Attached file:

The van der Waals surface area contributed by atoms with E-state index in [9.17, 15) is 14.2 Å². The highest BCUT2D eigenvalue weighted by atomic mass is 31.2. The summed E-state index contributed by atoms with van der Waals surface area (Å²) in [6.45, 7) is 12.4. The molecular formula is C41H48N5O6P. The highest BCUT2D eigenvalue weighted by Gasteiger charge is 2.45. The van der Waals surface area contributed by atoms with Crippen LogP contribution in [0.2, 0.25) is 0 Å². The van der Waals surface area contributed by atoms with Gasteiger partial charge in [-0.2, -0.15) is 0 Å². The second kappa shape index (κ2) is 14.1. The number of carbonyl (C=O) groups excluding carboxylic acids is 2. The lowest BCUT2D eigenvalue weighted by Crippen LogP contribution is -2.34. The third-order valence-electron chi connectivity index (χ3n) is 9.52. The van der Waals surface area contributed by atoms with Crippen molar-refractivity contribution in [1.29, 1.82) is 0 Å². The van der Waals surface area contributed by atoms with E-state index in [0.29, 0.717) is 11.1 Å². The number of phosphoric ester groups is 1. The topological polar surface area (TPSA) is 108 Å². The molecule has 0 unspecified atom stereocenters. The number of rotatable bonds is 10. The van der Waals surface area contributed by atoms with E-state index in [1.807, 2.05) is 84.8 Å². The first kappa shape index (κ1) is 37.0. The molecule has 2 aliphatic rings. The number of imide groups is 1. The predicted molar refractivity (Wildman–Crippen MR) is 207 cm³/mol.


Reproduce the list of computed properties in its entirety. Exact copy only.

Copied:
The van der Waals surface area contributed by atoms with E-state index in [9.17, 15) is 14.2 Å². The highest BCUT2D eigenvalue weighted by atomic mass is 31.2. The summed E-state index contributed by atoms with van der Waals surface area (Å²) in [6.45, 7) is 12.4. The molecular formula is C41H48N5O6P. The highest BCUT2D eigenvalue weighted by Gasteiger charge is 2.45. The van der Waals surface area contributed by atoms with Crippen LogP contribution in [0.2, 0.25) is 0 Å². The van der Waals surface area contributed by atoms with Gasteiger partial charge in [-0.2, -0.15) is 0 Å². The second kappa shape index (κ2) is 14.1. The number of carbonyl (C=O) groups excluding carboxylic acids is 2. The lowest BCUT2D eigenvalue weighted by Crippen LogP contribution is -2.34. The third-order valence-electron chi connectivity index (χ3n) is 9.52. The van der Waals surface area contributed by atoms with Crippen molar-refractivity contribution in [1.29, 1.82) is 0 Å². The van der Waals surface area contributed by atoms with E-state index in [0.29, 0.717) is 11.1 Å². The number of phosphoric ester groups is 1. The topological polar surface area (TPSA) is 108 Å². The molecule has 0 unspecified atom stereocenters. The number of rotatable bonds is 10. The van der Waals surface area contributed by atoms with E-state index in [1.807, 2.05) is 84.8 Å². The first kappa shape index (κ1) is 37.0. The molecule has 2 aliphatic rings. The number of imide groups is 1. The predicted molar refractivity (Wildman–Crippen MR) is 207 cm³/mol.